• Leave to cool, then pour the solution down the sink
  • Reboil the kettle twice with fresh water

8. Natural carpet freshener

Neutralise wet dog smells in carpets and freshen up stale smells before vacuuming…

  • Sprinkle a light dusting of bicarbonate of soda onto the carpet before vacuuming to remove smells and freshen the room

9. Freshening up a musty book

Bookworms and frequent visitors to secondhand bookshops will be familiar with the musty smell of a book that’s spent too long on the shelf. It’s caused by moisture and possible mould growth…

  • Place an open book in a freezer bag with four tablespoons of bicarbonate of soda
  • Seal the bag and leave at room temperature for two to three weeks. Do NOT place it in the freezer!
  • Remove the book and the powder will have absorbed the moisture and the smell
vintage spring cleaning products

10. Cleaning copper pans

Bring out the shine in copper pans, you’ll be proud to have them on display…

  • Halve a lemon (save the other half for your chopping boards – see below)
  • Dip the half lemon in coarse sea salt crystals
  • Rub the salted lemon over the copper pan, inside and out
  • Rinse with warm water and dry

11. Cleaning a wooden chopping board

Give chopping boards a deep clean, without reaching for a chemical spray, with the natural disinfectant powers of lemon…

  • Sprinkle the board with coarse salt
  • Scour the surface with half a cut lemon, squeezing to release the juice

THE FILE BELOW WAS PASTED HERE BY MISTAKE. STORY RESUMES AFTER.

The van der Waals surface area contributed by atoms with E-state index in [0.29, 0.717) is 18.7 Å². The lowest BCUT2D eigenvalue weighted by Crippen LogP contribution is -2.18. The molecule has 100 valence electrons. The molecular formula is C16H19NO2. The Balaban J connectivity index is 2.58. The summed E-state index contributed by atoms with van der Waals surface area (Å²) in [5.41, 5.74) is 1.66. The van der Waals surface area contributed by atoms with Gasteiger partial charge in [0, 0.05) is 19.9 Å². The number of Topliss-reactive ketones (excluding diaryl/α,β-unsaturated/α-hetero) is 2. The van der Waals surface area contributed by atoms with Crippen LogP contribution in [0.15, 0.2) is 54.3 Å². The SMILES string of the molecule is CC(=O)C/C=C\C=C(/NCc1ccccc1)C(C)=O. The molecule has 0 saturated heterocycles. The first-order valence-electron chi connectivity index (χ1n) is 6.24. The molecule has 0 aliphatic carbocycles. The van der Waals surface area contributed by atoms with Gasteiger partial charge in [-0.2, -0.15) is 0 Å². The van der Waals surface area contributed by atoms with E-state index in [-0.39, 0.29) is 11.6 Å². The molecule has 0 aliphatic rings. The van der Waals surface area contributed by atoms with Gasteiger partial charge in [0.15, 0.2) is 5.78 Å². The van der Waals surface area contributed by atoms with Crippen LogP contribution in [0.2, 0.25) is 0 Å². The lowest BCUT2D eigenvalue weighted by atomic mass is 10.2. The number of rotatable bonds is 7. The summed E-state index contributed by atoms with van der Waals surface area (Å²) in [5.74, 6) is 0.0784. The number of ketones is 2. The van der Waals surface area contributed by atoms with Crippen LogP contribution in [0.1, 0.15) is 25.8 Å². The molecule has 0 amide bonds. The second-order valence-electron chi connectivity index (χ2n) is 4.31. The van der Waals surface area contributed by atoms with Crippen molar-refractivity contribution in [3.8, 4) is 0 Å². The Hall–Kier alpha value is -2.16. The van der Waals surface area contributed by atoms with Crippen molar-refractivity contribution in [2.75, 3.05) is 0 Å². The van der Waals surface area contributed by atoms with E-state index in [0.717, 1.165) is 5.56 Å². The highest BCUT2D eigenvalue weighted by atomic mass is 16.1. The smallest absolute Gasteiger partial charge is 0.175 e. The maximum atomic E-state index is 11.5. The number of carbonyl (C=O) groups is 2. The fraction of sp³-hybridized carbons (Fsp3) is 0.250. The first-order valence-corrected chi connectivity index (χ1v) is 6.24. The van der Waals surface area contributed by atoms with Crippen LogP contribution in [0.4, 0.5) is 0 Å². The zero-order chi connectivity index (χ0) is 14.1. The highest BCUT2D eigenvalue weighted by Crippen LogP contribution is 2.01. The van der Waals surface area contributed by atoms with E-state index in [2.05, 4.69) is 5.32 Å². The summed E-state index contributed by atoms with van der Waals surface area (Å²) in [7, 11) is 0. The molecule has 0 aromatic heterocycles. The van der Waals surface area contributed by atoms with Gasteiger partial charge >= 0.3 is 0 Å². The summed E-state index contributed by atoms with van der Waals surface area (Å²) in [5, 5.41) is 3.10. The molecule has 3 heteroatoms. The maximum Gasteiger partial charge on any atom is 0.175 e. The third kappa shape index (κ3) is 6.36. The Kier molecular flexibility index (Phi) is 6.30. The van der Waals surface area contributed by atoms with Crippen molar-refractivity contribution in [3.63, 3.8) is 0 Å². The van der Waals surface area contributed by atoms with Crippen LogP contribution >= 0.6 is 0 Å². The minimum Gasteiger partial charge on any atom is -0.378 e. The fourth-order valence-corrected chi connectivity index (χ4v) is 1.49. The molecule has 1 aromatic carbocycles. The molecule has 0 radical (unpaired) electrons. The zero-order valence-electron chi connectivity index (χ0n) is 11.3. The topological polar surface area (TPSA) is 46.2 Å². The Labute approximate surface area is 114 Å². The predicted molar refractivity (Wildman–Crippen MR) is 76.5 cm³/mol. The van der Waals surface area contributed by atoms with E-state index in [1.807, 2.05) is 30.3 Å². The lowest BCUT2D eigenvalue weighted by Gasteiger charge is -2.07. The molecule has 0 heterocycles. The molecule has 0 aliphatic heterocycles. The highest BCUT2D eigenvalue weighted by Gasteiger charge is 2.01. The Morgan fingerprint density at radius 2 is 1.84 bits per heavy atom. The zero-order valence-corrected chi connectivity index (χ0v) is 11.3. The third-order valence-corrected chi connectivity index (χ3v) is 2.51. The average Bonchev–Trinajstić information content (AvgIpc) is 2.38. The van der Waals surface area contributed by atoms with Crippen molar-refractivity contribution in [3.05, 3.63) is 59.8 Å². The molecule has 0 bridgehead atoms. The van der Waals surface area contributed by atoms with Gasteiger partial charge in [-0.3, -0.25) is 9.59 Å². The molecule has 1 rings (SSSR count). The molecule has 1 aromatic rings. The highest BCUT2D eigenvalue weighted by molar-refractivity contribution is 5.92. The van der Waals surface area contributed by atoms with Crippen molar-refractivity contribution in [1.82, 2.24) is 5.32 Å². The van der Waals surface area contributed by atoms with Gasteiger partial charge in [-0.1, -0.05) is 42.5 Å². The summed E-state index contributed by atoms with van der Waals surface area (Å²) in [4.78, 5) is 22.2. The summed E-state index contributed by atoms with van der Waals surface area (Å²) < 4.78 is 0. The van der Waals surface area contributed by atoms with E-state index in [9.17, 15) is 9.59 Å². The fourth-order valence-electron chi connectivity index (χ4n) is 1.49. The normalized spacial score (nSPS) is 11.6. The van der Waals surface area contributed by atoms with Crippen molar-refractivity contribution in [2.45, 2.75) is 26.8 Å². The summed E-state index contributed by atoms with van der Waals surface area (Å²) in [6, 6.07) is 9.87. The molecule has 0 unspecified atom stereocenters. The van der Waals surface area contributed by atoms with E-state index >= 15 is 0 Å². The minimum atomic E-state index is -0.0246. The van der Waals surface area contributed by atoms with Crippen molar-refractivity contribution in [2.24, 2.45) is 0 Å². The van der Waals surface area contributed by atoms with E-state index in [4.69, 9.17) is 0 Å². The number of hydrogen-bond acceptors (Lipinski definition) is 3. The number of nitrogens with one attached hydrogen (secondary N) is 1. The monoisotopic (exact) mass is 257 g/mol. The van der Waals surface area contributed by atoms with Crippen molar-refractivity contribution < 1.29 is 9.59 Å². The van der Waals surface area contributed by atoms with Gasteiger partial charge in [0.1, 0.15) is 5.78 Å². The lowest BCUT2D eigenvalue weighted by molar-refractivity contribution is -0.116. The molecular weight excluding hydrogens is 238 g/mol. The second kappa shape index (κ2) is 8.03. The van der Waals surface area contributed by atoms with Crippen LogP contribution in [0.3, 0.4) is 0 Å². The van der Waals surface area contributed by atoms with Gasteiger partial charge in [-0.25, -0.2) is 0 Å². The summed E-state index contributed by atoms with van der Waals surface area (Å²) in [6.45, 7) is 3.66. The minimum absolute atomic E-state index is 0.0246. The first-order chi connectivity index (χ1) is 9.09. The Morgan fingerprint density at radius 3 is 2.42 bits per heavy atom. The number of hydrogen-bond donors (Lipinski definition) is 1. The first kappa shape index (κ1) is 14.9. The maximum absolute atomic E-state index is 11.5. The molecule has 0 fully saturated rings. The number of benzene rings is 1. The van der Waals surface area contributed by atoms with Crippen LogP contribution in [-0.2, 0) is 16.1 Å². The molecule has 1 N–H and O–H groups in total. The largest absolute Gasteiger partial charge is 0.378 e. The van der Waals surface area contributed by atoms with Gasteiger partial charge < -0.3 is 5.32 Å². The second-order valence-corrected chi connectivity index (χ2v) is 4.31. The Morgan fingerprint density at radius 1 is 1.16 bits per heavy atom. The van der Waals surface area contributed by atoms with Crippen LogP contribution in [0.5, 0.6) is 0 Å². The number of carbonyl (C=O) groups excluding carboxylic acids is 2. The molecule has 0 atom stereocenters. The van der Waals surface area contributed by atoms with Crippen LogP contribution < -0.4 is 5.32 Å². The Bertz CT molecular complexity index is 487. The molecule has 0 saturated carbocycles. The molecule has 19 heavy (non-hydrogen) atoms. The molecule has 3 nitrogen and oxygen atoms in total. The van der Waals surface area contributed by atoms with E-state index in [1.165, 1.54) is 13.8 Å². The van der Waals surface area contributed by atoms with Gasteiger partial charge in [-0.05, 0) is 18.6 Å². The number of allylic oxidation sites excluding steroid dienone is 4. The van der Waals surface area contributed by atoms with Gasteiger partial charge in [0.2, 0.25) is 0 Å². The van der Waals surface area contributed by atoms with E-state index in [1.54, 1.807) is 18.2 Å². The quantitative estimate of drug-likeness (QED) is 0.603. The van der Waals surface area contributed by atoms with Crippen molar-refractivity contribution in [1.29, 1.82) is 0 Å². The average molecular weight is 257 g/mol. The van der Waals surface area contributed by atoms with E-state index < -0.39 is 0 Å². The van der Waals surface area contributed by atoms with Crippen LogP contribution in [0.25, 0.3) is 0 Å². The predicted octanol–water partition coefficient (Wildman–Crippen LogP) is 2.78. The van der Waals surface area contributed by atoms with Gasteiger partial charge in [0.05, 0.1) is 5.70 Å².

• Leave it for five minutes
  • Scrape the residue off the board and rinse with a clean wet sponge

12. Natural furniture polish

Olive oil and white vinegar combine to make a gentle polish, and not an aerosol in sight! Add a few drops of lavender essential oil for a natural fragrance if you like…

  • Mix one tablespoon of white vinegar with three tablespoons of olive oil in a small bowl and stir vigorously
  • Using a soft cloth, apply to the wood
  • Buff with a clean soft cloth and leave to dry

13. Better results with your laundry

Soda crystals, or washing soda will banish odours, soften the water and improve the cleaning power of your normal detergents…

  • Add half a cup of washing soda/soda crystals to the main wash along with your clothes to remove odours and boost the cleaning power of detergents
  • That way you can reduce the amount of washing liquid or powder you use

14. Remove red wine stains from carpets

Thank goodness for salt! Using white wine to treat red wine stains always seemed like throwing good after bad. Instead…

  • Blot the spill with a wad of kitchen paper or a dry cloth
  • Dilute the stain with cold water and blot again
  • Pour salt on the stain while it’s still wet and leave until the salt turns pink
  • Scrape up the salt with a spoon, then vacuum up the remainder

15. Natural 18th-century remedy for chapped hands

Lastly, if after all that cleaning, like the poor young housemaids’, your hands are feeling a tad dry, then perhaps turn to Hannah Glasse’s 18th-century recipe For the Relief of Chapped Hands:

  • Take small-beer and butter, heat them
  • wash your hands in it, wipe them, and draw on a pair of gloves
  • this will make them fine and smooth and is proper to be done every night